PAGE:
Now the story at the Leukemia and Lymphona Society is rising success rates. And tragic failures. And did we mention, rising success rates, thanks to research and the funding that keeps research going.
The San Francisco Yacht Club version of the now-widespread Leukemia Cup network continues to set records as the top-grossing regatta in the country. Some $800,000 this year, and the numbers are still moving. And how can you top a story like that of Gary Jobson, who devoted himself 21 years ago to fundraising, and encouraging sailors to add charity to their lineup of events—and only later discovered that he would have his own bout with the disease, and benefit from the continuing and even astounding output of new therapies. He showed up over the weekend to interview honoree Sir Ben Ainslie at SFYC’s eighth annual Leukemia Cup Regatta, and that racked up Leukemia Cup appearance number 342 for Gary, nationwide.
In one moment, Jobson asked Ainslie to compare his America’s Cup experience to the UK Olympiad of 2012, where he was desperately behind in his bid to win a fourth gold medal but pulled off the successful deep reach. “I was really up against it in Weymouth,” Ainslie quipped. “Unfortunately, that seems to be a theme of my sailing.”
The astute reader will recall that Ainslie was tactician to Jimmy Spithill aboard Oracle Team USA, down 1-8 in a recent comeback contest for a big silver trophy, and he was referencing that, um, theme.
Even with the protocol for the 35th America’s Cup not likely to be released until January, Ainslie is already in the hustings for backers for a British campaign for 2016 or 2017, whichever it turns out to be. “Within the next few weeks, we need to see if we can get the funding together,” he said.
And on the sudden, over-the-top success of America’s Cup 34 —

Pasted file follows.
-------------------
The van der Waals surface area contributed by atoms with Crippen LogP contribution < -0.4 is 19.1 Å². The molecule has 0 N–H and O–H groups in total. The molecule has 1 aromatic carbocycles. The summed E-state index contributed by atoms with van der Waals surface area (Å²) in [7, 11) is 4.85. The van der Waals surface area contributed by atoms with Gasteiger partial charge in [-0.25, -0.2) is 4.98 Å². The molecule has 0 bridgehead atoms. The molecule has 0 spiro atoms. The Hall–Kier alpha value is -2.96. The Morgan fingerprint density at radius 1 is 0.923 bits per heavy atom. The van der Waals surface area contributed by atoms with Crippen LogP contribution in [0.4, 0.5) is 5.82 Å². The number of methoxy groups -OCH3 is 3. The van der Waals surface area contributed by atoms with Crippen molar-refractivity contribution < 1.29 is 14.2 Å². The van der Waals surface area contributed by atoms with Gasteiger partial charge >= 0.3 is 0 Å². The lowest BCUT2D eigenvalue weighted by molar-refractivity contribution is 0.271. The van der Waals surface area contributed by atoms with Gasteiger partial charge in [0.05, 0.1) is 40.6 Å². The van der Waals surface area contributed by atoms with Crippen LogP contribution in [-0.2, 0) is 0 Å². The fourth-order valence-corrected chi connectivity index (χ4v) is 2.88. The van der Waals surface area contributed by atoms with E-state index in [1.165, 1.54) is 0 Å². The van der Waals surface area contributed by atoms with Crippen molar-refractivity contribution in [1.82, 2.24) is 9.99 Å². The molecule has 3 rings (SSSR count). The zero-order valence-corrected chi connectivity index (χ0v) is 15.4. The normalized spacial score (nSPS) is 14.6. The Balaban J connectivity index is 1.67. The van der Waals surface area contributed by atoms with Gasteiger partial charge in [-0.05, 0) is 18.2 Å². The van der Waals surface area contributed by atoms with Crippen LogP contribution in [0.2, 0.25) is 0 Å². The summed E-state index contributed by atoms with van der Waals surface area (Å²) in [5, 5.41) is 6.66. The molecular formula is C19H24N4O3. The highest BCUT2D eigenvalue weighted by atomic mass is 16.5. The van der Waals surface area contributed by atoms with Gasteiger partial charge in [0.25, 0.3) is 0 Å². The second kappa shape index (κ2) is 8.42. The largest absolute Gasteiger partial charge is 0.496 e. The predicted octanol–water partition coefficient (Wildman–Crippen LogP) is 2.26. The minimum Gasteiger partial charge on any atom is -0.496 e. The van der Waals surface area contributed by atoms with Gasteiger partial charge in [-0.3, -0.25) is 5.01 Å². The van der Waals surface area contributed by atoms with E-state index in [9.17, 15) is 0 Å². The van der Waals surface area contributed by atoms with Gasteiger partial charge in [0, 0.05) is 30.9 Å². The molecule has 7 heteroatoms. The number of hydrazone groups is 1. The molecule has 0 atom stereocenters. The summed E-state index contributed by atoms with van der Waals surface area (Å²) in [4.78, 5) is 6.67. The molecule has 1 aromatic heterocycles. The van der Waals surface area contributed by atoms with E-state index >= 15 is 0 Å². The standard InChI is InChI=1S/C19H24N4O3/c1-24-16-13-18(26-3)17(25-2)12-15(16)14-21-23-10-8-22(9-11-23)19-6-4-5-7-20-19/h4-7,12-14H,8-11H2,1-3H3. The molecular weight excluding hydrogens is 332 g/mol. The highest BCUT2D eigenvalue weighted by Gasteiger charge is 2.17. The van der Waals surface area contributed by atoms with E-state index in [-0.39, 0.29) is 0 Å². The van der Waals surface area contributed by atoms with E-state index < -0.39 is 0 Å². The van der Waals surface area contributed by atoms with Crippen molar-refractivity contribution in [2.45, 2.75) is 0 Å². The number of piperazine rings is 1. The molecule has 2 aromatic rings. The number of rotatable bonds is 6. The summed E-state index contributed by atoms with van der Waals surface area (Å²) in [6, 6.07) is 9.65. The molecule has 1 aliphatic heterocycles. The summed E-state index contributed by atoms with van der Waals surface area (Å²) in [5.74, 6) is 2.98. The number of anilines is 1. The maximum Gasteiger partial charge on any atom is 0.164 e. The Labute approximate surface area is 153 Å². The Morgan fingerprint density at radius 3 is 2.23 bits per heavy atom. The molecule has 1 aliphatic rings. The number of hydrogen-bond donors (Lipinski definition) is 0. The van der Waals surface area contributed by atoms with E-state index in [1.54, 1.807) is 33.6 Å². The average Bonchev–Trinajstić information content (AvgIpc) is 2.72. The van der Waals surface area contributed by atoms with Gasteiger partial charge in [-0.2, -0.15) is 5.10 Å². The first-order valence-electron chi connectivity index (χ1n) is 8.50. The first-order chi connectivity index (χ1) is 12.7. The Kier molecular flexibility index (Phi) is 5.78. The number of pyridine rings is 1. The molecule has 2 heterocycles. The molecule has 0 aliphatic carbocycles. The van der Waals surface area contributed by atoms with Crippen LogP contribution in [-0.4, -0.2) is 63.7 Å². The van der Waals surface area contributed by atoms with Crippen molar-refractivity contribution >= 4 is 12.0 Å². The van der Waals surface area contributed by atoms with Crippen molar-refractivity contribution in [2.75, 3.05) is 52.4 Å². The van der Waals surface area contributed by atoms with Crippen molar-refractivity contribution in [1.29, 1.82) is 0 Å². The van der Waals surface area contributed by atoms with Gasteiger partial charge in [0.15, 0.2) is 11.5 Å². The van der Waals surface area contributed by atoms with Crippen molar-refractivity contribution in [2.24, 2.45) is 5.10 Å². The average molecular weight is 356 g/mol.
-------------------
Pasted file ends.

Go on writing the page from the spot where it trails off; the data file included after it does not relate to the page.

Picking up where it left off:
“We shouldn’t forget that it was the shared vision of Larry Ellison and Russell Coutts that made the new America’s Cup a reality. And I’m not under contract anymore. I don’t have to brown nose.”
On how the comeback was engineered, with Spithill bluffing on the matter of “big changes” to the boat and continually throwing the barb, “now that we have the momentum,” Ainslie has it that, “There was always a chance that we could out-develop the other team.”
In the very firefight of an America’s Cup match, at that.
Would you believe, $15,000 at auction for Ainslie’s America’s Cup racing jacket. $11,000 for his helmet. Take that, cancer.
And, news to me, courtesy of Gary Jobson: In 1820, one John Cox Stevens built himself a catamaran. Twenty-four years later he would be a founder of the New York Yacht Club, and a few years after that the sparkplug for the commissioning of a schooner named America. You learn something (the catamaran part) every day.
So that was the fundraiser evening, and then we all went home, and the next day, we went sailboat racing. It took a while for the fog to burn off in the North Bay . . .
Ainslie and regatta chair Tom Perkins went out to view the proceedings aboard Mel and Gig Owens’ 1929 Lake Union cruiser, Pat Pending. You will observe that the mists have vanished from Belvedere Cove. Now, why do they call it Marvelous Marin?
Out toward Alcatraz, a good layer of fogscreen was still the order of the day . . .
And returning to Marvelous Marin, with SFYC’s committee boat Victory now on your transom and the fleet filtering home, you can’t help feeling that something is right with the world, and maybe now you can get your toes warm . . .
Back to the Future
There was a keel laying celebration in Sausalito on Saturday. The educational tall ship Matthew Turner now has a backbone, eighty-seven feet long.
Because Alan Olson’s other nonprofit venture, Call of the Sea, can’t keep up with high demand with only its schooner Seaward, now hosting some 5,000 passengers a year, most of them schoolkids, in a focus on marine sciences, nautical heritage, and the environment on and out of San Francisco Bay.
Also, I think, for Alan Olson and his friends, any old reason to build a 130-foot brigantine will do. For good measure, add music . . .
We’re talking sustainably-harvested wood on a scale that you can’t buy at Home Depot. We’re talking hybrid power. We’re talking a grand ambition to see such an Educational Tall Ship take shape and rise up on the shores of San Francisco Bay, and then spread her wings on the water.
All it takes is the will to believe.
Oh, and a little pixie dust.
I can’t wait—Kimball